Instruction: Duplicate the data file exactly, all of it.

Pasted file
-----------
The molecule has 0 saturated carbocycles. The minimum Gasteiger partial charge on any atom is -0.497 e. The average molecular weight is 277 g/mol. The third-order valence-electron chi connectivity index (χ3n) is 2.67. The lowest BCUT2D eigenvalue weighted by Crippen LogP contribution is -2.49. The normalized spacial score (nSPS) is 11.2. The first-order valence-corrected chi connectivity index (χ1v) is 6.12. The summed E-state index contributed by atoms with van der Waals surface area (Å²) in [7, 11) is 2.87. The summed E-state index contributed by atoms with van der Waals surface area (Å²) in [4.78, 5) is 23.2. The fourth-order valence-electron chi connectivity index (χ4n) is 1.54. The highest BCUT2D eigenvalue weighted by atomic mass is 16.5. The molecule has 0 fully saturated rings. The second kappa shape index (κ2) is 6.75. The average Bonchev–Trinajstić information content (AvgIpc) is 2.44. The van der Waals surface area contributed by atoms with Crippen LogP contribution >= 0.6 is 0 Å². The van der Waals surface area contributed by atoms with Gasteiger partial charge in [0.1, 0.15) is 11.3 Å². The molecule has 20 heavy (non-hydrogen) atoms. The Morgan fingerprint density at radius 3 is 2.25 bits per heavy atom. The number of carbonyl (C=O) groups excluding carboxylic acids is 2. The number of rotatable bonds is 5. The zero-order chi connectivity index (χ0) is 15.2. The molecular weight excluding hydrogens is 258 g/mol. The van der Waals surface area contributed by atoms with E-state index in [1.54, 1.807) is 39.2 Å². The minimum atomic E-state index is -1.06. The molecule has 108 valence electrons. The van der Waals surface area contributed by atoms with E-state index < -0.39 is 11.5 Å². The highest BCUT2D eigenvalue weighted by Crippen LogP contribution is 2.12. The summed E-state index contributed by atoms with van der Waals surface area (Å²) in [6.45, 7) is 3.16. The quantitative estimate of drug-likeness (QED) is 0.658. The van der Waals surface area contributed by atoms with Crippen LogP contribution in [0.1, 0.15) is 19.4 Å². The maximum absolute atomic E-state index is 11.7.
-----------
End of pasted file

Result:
The molecule has 0 saturated carbocycles. The minimum Gasteiger partial charge on any atom is -0.497 e. The average molecular weight is 277 g/mol. The third-order valence-electron chi connectivity index (χ3n) is 2.67. The lowest BCUT2D eigenvalue weighted by Crippen LogP contribution is -2.49. The normalized spacial score (nSPS) is 11.2. The first-order valence-corrected chi connectivity index (χ1v) is 6.12. The summed E-state index contributed by atoms with van der Waals surface area (Å²) in [7, 11) is 2.87. The summed E-state index contributed by atoms with van der Waals surface area (Å²) in [4.78, 5) is 23.2. The fourth-order valence-electron chi connectivity index (χ4n) is 1.54. The highest BCUT2D eigenvalue weighted by atomic mass is 16.5. The molecule has 0 fully saturated rings. The second kappa shape index (κ2) is 6.75. The average Bonchev–Trinajstić information content (AvgIpc) is 2.44. The van der Waals surface area contributed by atoms with Crippen LogP contribution >= 0.6 is 0 Å². The van der Waals surface area contributed by atoms with Gasteiger partial charge in [0.1, 0.15) is 11.3 Å². The molecule has 20 heavy (non-hydrogen) atoms. The Morgan fingerprint density at radius 3 is 2.25 bits per heavy atom. The number of carbonyl (C=O) groups excluding carboxylic acids is 2. The number of rotatable bonds is 5. The zero-order chi connectivity index (χ0) is 15.2. The molecular weight excluding hydrogens is 258 g/mol. The van der Waals surface area contributed by atoms with E-state index in [1.54, 1.807) is 39.2 Å². The minimum atomic E-state index is -1.06. The molecule has 108 valence electrons. The van der Waals surface area contributed by atoms with E-state index < -0.39 is 11.5 Å². The highest BCUT2D eigenvalue weighted by Crippen LogP contribution is 2.12. The summed E-state index contributed by atoms with van der Waals surface area (Å²) in [6.45, 7) is 3.16. The quantitative estimate of drug-likeness (QED) is 0.658. The van der Waals surface area contributed by atoms with Crippen LogP contribution in [0.1, 0.15) is 19.4 Å². The maximum absolute atomic E-state index is 11.7.